Incidentally, before he became a celebrated poet, Milton (1608–1674) was an ardent political activist who not only took part in the making of history but also had a considerable familiarity with the historical literature of his day[7]; yet today not all pre-historians or archaeologists would agree with his claim that [all] mankind spread from Eden[8], which was in the East as stated in the Book of Genesis. However, his concomitant assertion that even after the fall, Eden remained a principal religious center where people from the ends of the earth came "to celebrate and reverence thee" deserves to be examined with greater care. This statement cannot be dismissed as mere reverent circumlocution as it has echoes in many other independent sources.

Archaeological and historical considerations indicate that the ancient Paradise was in Seistan, which may be seen as the original home of all the ancient religions[9] of the world. More>>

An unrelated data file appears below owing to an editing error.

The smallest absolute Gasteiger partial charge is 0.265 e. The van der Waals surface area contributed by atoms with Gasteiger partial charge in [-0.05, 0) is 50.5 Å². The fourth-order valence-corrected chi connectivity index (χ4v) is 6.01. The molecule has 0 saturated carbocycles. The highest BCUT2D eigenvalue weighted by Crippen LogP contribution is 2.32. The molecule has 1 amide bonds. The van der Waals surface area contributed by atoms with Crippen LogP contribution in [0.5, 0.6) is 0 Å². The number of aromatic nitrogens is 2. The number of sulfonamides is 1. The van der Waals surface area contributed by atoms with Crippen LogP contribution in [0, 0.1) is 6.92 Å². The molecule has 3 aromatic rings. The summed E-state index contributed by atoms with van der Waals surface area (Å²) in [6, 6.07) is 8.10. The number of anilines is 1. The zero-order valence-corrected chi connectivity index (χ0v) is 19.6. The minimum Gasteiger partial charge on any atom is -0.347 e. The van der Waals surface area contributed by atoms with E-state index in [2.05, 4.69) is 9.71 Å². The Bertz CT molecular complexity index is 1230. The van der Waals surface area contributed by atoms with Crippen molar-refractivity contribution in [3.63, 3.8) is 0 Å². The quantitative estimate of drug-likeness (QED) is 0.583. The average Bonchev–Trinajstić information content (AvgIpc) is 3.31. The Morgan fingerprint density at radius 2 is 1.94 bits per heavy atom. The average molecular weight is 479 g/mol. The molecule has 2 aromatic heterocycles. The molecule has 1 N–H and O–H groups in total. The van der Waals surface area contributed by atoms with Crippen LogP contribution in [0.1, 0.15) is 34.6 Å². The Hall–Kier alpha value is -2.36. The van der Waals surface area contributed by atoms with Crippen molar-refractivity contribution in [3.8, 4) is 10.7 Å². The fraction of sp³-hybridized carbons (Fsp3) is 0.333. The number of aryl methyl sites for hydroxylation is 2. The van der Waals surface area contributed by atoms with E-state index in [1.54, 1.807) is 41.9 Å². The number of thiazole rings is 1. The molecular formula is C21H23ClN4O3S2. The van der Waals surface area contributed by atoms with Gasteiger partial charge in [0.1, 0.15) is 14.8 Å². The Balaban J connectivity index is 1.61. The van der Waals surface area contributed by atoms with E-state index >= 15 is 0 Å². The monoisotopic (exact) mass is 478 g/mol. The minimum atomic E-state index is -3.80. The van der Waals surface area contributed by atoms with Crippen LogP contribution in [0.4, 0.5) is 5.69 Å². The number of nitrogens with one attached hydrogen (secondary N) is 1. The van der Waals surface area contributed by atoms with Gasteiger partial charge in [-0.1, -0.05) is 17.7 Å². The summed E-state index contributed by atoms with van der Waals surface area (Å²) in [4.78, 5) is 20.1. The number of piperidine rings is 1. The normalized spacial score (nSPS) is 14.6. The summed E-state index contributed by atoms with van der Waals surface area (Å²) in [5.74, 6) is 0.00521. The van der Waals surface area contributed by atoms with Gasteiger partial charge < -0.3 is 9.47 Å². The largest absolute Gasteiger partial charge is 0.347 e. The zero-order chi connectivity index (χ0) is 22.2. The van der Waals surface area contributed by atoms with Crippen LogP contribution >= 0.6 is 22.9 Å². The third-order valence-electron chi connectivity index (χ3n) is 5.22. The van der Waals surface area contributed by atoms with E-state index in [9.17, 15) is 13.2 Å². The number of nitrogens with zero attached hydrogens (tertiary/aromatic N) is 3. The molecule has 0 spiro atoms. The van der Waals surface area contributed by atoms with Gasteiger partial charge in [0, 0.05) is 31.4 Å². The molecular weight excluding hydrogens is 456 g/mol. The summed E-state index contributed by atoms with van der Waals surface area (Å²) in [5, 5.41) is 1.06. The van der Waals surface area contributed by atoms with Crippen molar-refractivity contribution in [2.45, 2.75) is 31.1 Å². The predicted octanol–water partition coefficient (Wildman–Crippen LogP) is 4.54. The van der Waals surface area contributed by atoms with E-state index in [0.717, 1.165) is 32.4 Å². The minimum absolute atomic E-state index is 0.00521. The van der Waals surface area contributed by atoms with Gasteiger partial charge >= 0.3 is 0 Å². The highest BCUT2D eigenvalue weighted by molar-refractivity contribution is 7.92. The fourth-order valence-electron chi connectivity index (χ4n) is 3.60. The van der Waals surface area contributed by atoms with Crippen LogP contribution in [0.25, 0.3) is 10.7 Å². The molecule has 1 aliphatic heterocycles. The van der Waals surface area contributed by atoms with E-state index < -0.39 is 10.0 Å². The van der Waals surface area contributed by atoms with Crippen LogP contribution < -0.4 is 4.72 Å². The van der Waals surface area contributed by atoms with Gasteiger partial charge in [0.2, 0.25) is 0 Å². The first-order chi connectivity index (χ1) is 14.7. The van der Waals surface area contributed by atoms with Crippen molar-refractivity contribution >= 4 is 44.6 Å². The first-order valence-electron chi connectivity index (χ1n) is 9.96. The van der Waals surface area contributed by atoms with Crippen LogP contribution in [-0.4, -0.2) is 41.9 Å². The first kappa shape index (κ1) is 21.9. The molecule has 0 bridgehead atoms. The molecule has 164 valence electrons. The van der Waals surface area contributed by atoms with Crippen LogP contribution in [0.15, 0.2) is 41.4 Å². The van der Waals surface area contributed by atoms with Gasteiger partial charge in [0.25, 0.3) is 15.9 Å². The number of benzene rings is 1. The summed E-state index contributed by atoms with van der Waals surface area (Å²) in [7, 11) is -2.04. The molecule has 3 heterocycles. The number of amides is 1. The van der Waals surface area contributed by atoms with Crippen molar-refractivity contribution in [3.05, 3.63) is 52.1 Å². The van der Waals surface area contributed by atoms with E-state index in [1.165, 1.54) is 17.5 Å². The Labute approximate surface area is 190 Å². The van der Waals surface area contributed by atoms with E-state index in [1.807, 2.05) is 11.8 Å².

1. The earliest evidence of writing comes from the fourth millennium BC Sumerian tablets which were not religious invocations but temple book-keeping records. From the later documents we get a fairly vivid picture of the ancient cults - of the myths and songs for propitiation of the Gods, for warding off the evil spirits, for celebration of harvests and weddings, and lamentations of death and defeat. The dying and subsequent reincarnation of the shepherd-God Dumuzi played a very important role in the lives of common people of Uruk and other Sumerian cities. His wife Innana was also a very powerful figure who had astral associations and was the Goddess of procreation and war.